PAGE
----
March is certainly coming in like a Lion; and snow in March is not what we are looking forward to. But I did see my daffodil and hyacinth bulbs coming through the ground on February 28, so have faith, this too shall pass. Speaking of bitterness, after working with Dan on one of his Craft Cocktail adventures, I was curious to brush up my knowledge of Bitters, Shrubs and Amaro which are all ingredients in Craft cocktails for the unique flavors that they impart. I took a class on Bitters years ago at Barcelona in Stamford (if you did not know, Barcelona has a robust cocktail and wine program for all staff which usually enhances the culinary experience for the guests) and I found out then that Bitters go way beyond our knowledge with Angostura in an Old Fashioned or a Champagne Cocktail! Amaro means 'bitter' in Italian and Bitters and Amaros are part of cocktail and beverage history that have their roots in pharmacies with medicinal benefits that predate processed foods, refrigeration and western medicine. Bitterness as a taste was meant as a warning, a survival technique to avoid poisonous plants and foods. This survival sense has been adapted into our culinary culture in many ways. Enjoy this caption below from Strongwater.com
“Bitterness is one of the most intriguing flavors with a stimulating quality that some people might describe as nasty or harsh. The complex bitter flavors, however, do far more for our body and vitality than one might imagine. …..the bitter flavors of leaves and roots were Nature's signal to avoid the rest of a poisonous plant. Digestion was triggered in order to move the harmful plant through our bodies as quickly as possible. Hence, when consumed, bitter herbs naturally stimulate … digestion and cleanse major organs and systems.”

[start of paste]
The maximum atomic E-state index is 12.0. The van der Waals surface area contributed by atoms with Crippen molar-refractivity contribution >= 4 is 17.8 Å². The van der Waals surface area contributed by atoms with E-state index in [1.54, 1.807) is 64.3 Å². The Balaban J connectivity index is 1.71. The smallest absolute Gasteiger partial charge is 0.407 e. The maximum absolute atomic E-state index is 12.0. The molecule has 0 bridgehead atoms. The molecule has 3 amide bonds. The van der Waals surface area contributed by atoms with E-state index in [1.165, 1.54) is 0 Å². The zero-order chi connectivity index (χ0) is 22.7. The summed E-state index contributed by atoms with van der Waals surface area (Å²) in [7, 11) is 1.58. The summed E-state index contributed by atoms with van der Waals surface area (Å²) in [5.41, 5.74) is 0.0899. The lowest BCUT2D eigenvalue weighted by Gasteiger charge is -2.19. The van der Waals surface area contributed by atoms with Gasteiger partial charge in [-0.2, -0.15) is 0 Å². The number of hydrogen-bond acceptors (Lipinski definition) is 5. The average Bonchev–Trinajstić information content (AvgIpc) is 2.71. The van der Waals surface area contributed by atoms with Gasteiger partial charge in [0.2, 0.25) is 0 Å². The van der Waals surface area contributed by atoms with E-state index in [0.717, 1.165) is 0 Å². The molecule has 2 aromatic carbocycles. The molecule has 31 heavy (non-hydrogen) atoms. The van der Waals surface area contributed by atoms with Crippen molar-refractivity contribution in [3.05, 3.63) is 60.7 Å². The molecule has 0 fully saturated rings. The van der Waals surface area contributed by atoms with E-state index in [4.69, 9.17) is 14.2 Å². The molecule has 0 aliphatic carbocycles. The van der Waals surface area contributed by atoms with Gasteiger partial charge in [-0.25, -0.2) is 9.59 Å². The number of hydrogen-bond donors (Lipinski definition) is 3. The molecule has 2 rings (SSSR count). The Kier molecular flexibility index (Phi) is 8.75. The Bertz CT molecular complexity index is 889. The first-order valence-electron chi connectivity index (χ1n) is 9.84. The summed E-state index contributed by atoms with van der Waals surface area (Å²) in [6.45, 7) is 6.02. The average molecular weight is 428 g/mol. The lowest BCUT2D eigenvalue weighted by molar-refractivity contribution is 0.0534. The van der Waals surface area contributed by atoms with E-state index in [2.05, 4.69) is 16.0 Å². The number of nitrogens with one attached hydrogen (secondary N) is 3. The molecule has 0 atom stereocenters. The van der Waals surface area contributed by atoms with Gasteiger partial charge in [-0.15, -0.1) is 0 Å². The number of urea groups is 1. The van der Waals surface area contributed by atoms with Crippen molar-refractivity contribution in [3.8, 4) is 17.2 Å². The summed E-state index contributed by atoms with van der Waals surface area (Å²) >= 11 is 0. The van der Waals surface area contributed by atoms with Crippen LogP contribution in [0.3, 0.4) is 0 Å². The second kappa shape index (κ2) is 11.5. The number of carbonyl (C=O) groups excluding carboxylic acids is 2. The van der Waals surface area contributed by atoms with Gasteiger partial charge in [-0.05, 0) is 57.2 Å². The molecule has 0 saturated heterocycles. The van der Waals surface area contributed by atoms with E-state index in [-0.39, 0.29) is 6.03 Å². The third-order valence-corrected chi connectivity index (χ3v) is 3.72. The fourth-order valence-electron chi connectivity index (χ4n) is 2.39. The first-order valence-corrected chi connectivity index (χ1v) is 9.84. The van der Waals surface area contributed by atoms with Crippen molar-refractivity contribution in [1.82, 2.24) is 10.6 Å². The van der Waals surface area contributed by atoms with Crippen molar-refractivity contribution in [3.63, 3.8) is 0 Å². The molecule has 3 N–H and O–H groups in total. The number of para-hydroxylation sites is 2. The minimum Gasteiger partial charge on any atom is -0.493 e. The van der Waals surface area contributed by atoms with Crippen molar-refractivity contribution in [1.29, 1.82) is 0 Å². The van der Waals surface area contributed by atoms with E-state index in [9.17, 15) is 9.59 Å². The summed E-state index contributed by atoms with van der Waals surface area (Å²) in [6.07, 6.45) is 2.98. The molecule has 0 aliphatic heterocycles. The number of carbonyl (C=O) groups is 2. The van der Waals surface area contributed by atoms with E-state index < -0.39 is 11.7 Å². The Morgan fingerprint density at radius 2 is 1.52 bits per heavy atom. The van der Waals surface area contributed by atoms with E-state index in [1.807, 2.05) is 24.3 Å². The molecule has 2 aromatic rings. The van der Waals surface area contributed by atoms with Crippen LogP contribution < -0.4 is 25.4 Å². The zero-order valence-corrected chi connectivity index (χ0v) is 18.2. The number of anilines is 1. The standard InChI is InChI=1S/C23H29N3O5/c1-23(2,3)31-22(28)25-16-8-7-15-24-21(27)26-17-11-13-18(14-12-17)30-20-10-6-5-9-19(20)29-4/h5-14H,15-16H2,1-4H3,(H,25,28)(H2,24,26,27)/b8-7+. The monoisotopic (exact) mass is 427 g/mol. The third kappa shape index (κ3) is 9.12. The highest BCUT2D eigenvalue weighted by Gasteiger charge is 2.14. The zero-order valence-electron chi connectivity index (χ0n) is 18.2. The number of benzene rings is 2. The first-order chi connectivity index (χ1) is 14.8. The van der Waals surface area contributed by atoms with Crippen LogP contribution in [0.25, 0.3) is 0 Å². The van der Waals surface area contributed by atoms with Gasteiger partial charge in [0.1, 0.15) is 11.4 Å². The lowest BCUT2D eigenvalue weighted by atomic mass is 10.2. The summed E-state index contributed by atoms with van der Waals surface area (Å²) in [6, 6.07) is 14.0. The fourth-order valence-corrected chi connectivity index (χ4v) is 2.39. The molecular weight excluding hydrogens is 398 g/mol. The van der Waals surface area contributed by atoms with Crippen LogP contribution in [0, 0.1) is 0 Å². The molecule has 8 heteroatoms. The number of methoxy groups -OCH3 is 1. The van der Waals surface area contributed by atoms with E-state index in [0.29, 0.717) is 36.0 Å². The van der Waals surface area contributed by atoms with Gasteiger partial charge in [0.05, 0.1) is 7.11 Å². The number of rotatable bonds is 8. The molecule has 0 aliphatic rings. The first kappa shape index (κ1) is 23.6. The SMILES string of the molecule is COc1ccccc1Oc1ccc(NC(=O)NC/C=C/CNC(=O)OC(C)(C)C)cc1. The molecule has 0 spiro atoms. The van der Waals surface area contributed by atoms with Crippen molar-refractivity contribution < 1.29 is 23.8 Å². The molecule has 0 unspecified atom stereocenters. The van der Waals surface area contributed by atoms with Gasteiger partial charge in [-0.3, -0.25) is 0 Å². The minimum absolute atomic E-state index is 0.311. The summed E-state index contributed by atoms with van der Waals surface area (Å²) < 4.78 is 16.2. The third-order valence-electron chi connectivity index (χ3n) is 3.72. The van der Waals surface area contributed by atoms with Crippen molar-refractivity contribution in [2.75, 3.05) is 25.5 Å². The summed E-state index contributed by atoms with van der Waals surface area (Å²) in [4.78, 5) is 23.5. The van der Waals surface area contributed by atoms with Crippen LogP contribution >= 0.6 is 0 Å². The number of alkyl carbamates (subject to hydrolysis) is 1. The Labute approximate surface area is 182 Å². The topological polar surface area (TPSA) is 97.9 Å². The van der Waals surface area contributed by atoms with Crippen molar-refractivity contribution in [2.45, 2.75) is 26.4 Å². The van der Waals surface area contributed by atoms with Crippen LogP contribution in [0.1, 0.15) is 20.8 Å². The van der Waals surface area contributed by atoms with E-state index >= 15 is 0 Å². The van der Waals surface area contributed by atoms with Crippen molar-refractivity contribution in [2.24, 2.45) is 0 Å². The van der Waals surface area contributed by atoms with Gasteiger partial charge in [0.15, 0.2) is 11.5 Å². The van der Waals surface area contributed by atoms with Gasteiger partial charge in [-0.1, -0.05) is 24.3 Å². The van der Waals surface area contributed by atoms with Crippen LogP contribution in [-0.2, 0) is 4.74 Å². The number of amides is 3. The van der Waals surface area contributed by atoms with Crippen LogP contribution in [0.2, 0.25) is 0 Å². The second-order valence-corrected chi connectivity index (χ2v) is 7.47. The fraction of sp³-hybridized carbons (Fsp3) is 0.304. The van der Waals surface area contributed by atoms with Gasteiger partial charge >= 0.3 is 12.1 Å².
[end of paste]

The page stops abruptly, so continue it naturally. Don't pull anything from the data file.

Amaros are known as Digestives. I discovered the bitter, delicious and intriguing flavors of Amaro while in Sicily as it was offered at the end of the meal; a choice of Lemoncello or Amaro. Since I was familiar with Lemoncello and know it is very sweet, and after such a full and delicious meal, the sweetness did not appeal to me so I decided to try the Amaro and it has been a pleasant surprise since then. Here is another comment from Strongwater.com that supports why this flavor is different, intriguing and no longer familiar to us:
“Bitter flavored foods have long been valued for a unique ability to cleanse the body and build vitality. Studies have confirmed that getting an adequate amount bitter flavor is important for digestive balance and linked with many related health benefits. Unfortunately, these rich flavored bitter plants have been lost to sweetened and salted snacks that make up the majority of our diet today.”
Yes, snow in March can be bitter, but in the spirit of the value of bitterness as a cleanse, consider the snow as spring cleaning and spring planning! The talented crew at Events by Marylee are here to help you balance that bitterness with some sweet service. Call us today! It would be our pleasure to assist you.